And now onto a less known vitamin in regards to bone health…

Vitamin K (‘koagulation vitamin’) was first described for its coagulating properties. Phylloquinone (K1) is derived from plants and menaquinone (K2) is derived from bacteria. In respect to bone health, vitamin k is a cofactor in several bone protein carboxylations (including osteocalcin). When our vitamin K consumption is not adequate, the result may be an under-carboxylation of osteocalcin which may ultimately result in a lower bone mass and higher risk for osteoporosis.

On a related note, vascular calcification happens when calcium builds up in our vessels (associated with atherosclerosis). Vitamin K has been proposed to prevent this vascular calcification because it activates the matrix GLA protein (MGP) which inhibits calcification in vascular tissue. Animal and cell studies support this idea but human studies are pretty inconsistent. The majority of human studies have relied on K1, yet growing evidence indicates that higher K2 (and not K1) is associated with less calcification (which may be the cause of inconsistencies in human studies). Without K2, we may not be able to move calcium out of our soft tissues (vessels) to our bones, ultimately leading to both osteoporosis and atherosclerosis. Consequently, calcium supplementation may actually lead to osteoporosis and atherosclerosis if there is a vitamin k (2?) deficiency. If looking to supplement, a good option would be a supplement that includes vitamin k2. This is a very new and controversial area of research.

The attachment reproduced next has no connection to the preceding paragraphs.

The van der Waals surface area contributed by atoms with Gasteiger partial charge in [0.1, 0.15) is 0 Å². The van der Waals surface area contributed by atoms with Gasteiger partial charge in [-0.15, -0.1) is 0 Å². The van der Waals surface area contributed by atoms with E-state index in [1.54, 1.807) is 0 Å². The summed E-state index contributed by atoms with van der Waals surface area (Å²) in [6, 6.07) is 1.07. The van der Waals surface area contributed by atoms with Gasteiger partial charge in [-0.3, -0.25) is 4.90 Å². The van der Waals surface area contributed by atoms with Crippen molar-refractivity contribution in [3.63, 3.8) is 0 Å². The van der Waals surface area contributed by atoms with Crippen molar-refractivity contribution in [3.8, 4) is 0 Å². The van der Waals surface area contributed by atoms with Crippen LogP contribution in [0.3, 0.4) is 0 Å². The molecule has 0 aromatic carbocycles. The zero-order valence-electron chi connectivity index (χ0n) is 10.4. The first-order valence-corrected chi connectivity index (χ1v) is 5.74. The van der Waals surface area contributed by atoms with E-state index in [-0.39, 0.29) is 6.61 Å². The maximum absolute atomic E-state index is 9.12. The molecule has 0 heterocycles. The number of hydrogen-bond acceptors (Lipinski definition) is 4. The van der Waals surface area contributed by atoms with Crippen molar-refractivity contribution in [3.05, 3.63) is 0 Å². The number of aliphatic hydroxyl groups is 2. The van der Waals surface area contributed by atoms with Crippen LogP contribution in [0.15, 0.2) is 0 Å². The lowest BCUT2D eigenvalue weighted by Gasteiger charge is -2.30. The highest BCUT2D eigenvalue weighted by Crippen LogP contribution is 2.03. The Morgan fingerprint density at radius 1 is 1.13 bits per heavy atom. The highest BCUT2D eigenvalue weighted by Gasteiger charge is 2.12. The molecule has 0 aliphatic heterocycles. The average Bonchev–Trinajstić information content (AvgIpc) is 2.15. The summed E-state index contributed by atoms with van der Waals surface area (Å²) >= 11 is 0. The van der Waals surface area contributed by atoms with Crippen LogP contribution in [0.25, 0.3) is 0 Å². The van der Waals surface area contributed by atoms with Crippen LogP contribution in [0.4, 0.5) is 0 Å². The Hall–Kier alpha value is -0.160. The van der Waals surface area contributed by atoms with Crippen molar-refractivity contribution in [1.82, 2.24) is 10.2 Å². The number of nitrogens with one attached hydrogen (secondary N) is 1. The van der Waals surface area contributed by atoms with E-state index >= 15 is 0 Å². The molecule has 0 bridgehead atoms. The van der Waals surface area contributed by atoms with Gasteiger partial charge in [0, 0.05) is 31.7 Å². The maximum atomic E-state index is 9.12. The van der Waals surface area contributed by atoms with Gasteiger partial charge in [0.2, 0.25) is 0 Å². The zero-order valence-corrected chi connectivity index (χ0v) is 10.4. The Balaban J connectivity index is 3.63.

A few other nutrients have gained more research indicating their importance in bone health including magnesium, silicon and boron. Magnesium can be found in e.g. potato skins and lentils, silicon can be found in e.g. carrots and green beans and finally boron can be found in e.g. prunes.

I’ll leave it at that… Take care of your bones! You’ll be happy you did 20 or so years down the road :).

Happy holidays!


Price C, Langford J, and Liporace F. (2012) Essential Nutrients for Bone Health and a Review of their Availability in the Average North American Diet. Open Orthop J.; 6: 143–149.

Eastell R (1999) Pathogenesis of postmenopausal osteoporosis. In Primer on the Metabolic Bone Diseases and Disorders of Mineral Metabolism, 4th ed., pp. 260–262.

Consensus Development Conference (1991) Diagnosis, prophylaxis and treatment of osteoporosis. Am J Med 90, 107–110.